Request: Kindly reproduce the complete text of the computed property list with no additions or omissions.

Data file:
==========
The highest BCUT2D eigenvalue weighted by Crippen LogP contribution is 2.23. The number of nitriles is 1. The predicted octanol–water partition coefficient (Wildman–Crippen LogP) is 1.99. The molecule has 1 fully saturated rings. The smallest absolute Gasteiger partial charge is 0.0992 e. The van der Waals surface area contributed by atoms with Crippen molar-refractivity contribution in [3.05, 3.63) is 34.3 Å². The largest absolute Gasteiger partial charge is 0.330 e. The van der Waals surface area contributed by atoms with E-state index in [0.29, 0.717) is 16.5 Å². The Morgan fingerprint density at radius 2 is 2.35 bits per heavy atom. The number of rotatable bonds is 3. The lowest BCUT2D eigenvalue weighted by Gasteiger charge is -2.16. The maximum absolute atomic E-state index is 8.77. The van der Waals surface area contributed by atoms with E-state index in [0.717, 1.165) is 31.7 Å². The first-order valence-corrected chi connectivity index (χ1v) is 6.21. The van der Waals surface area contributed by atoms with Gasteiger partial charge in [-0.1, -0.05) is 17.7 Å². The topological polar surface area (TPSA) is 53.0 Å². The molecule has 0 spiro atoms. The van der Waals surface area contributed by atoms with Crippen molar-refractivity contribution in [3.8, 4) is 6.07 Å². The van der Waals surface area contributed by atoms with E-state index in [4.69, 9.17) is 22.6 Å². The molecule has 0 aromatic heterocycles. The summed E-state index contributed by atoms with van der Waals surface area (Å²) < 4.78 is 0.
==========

The highest BCUT2D eigenvalue weighted by Crippen LogP contribution is 2.23. The number of nitriles is 1. The predicted octanol–water partition coefficient (Wildman–Crippen LogP) is 1.99. The molecule has 1 fully saturated rings. The smallest absolute Gasteiger partial charge is 0.0992 e. The van der Waals surface area contributed by atoms with Crippen molar-refractivity contribution in [3.05, 3.63) is 34.3 Å². The largest absolute Gasteiger partial charge is 0.330 e. The van der Waals surface area contributed by atoms with E-state index in [0.29, 0.717) is 16.5 Å². The Morgan fingerprint density at radius 2 is 2.35 bits per heavy atom. The number of rotatable bonds is 3. The lowest BCUT2D eigenvalue weighted by Gasteiger charge is -2.16. The maximum absolute atomic E-state index is 8.77. The van der Waals surface area contributed by atoms with E-state index in [0.717, 1.165) is 31.7 Å². The first-order valence-corrected chi connectivity index (χ1v) is 6.21. The van der Waals surface area contributed by atoms with Gasteiger partial charge in [-0.1, -0.05) is 17.7 Å². The topological polar surface area (TPSA) is 53.0 Å². The molecule has 0 spiro atoms. The van der Waals surface area contributed by atoms with Crippen molar-refractivity contribution in [3.8, 4) is 6.07 Å². The van der Waals surface area contributed by atoms with E-state index in [4.69, 9.17) is 22.6 Å². The molecule has 0 aromatic heterocycles. The summed E-state index contributed by atoms with van der Waals surface area (Å²) < 4.78 is 0.